Hickman said anniversary events that will be held in the coming days could be beneficial for some people, but she also cautioned it could be a triggering agent for other people.

“It might help some people to hear how other people have survived following the trauma of the fire,” Hickman said. “And it feels good to know you are on the ‘other’ side of a (major) event.”

But she said it would be good for organizers of the anniversary gathering to have people on standby for fire survivors that may re-experience the trauma associated with the fire.

“I believe that for most people who lost homes, the fire was a significant event,” Hickman said. “And whether they appear to have sailed through it, there’s some residual effect one year later. I still see it in people.

Comments

  1. Norbert l. Simon says:

    Julia: I usually read all the online articles but for some missed yours until now. My wife and I who lived on the corner of FM 1441 and Charolais Dr were among those who had just a short time to escape as the fire started about a half mile north of us and was driven by gale force winds from the north. It was a strange confluence of events–north winds in Sept created by counterclockwise flow flow from a hurricane off the Texas Gulf Coast and exceptionally dry conditions caused by the drought. Driving home fom Bastrop about 30 minutes before the fire, my wife and I both expressed alarm about the fire possiblities. As soon as we smelled smoke we looked out the door and saw the large cloud of smoke heading our way. We lost no time evacuating, and had to leave with only the clothes on our back. The lady next door to us suffered some burns attempting to fight the fire with a hose but was forced to leave by firefighters. Unfortunately she lost her two pet dogs which was very traumatic to her. Another close neighbor had just finished building a chicken house and yard in which he had placed large numbers of an exotic chicken breed. The family was not home when the fire started and all the chickens were lost. Fortunately they did not have to witness that cruel scene.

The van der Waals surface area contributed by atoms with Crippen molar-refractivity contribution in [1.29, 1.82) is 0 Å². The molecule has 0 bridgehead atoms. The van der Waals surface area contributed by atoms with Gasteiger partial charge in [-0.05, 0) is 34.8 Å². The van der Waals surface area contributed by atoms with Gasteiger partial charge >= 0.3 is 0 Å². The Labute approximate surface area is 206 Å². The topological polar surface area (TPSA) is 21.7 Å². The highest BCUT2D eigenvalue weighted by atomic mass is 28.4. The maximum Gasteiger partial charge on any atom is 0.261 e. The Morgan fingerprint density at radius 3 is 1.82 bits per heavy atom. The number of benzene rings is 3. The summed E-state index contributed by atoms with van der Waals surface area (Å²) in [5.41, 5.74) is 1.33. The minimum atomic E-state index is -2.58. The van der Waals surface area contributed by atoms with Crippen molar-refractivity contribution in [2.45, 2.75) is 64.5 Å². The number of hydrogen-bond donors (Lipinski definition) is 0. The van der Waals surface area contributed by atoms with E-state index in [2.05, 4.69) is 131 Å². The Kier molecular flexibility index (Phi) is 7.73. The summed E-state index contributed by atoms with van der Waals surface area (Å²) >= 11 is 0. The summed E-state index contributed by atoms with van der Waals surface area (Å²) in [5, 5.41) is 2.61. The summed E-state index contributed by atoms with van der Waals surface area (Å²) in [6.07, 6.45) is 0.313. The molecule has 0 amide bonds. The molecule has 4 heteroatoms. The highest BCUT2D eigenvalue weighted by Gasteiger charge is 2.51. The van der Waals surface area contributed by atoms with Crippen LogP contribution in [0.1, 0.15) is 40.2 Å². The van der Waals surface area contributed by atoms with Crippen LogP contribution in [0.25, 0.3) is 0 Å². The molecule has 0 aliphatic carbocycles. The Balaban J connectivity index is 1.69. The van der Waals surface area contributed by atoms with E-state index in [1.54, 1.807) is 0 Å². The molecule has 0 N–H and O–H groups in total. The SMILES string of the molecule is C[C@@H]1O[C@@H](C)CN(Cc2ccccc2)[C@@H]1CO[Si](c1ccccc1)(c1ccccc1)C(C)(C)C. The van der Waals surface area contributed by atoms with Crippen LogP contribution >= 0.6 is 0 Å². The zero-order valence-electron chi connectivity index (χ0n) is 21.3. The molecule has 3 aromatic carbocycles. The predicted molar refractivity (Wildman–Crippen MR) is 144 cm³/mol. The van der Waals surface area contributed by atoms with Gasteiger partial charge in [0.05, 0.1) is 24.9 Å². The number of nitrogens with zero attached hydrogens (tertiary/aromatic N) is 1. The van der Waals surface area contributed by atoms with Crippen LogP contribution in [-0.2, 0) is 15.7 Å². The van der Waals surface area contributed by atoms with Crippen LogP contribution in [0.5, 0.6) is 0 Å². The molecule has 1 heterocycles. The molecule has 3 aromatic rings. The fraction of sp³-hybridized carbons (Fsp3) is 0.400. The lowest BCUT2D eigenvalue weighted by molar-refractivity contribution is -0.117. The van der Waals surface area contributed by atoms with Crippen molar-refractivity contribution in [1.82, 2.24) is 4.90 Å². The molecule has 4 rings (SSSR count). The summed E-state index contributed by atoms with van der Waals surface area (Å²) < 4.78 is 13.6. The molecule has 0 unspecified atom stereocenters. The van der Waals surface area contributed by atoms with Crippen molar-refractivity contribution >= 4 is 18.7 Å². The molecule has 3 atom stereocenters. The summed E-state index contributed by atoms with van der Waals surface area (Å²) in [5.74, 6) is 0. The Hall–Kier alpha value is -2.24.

As to psychological effects I try not to dwell in my mind scenes of our house actually burning. It had to be a fierce blaze as it was built primarily of wood. It is hard however, to escape reminders as pictures of burning structures are so often seen on the news or movies. I do hate to reflect on the fate of the chickens next door. This neighbor moved away and has not returned to his former residence.
    We were fortunate after the fire to have a church family who assisted the members who had lost their homes. For over a year after the fire we met once a week at the church which was a great morale builder for all of us. I feel sorry for those who did not have this opportunity. Like you, we find it hard to drive around this area and view all the destruction. As more and more trees fall there will be large open areas where once there were abundant pines. But eventually the area will be restored and new growth will take place just like it always does after disasters of this type. Thank you for counseling all those who feel they need help overcoming some of the trauma. Clearly some will need help more than others.